Health and Safety is important for everyone
“Oi lad, get those gloves off! You’re a scaffolder! Health and safety is for girls and window cleaners.”
Predictably, the chastened junior duly removed his work gloves and continued moving heavy scaffolding poles unprotected. All very amusing and totally in line with the lack of moral fortitude one might expect of a guy who deals drugs on the side. Except that the blasé attitude towards health and safety is still a reality in some industries.
No laughing matter
Stories of elf n’ safety are all too common, making the serious matter of protecting workers and the public a popular joke. How can you not laugh at stories of children being forced to wear goggles when playing conkers, or the removal of city centre hanging baskets for fear of them falling on passersby?
But when clear examples of elf n’ safety become well-known, people begin to regard other, genuine health and safety guidelines and procedures with contempt. And their logic almost makes sense: If the chances of a piece of conker breaking off and hitting me in the eye are all but negligible, then I don’t need to wear goggles. Or gloves when moving scaffolding. Or a hard hat when working on a building site. Because if the danger of conkers is overstated, then the guidelines about gloves and hard hats is likely to be too.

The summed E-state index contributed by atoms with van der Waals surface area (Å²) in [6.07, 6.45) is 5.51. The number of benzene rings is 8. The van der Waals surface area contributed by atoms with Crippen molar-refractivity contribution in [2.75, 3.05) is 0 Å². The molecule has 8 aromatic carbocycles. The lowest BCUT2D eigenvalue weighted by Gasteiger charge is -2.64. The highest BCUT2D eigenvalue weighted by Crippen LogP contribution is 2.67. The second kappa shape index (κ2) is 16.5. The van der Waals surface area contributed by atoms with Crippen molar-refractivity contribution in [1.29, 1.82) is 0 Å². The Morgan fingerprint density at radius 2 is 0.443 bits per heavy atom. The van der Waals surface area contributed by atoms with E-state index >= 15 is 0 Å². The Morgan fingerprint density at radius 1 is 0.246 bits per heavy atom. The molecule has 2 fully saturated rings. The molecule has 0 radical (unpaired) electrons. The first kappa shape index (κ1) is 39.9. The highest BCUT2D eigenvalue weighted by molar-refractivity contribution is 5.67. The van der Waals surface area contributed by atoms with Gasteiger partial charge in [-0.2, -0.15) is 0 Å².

In reality, many of the worst accidents happen on site through complacency; workers know the guidelines for safety, but any additional burden encourages them to create shortcuts, or to circumvent the guidelines all together. And in many respects, it is these shortcuts coupled with a dated sense of machismo create characters like Roach.
Traditionally men love to demonstrate their physical and mental superiority over their colleagues, such as not using protective gloves because to do so seems unmanly. Often this desire for one-upmanship leads to risky behaviour that places individuals and other members of their crew in danger. An asbestos shovelling competition in 1970s Australia saw hundreds of workers exposed to deadly dust as they each tried to prove they were better than their colleagues at moving the deadly substance quickly for instance.
The good news is that these silly elf n’ safety rules, and dangerously competitive co-workers are relatively rare. Most actions really are undertaken with a view to raising standards and improving site safety. And the good news is that work-related deaths continue to fall – precisely because Trevor Eve’s attitude towards health and safety is now in a minority.
So over to you – share your health and safety horror stories. Or give us an example of a dangerous ego in your workplace.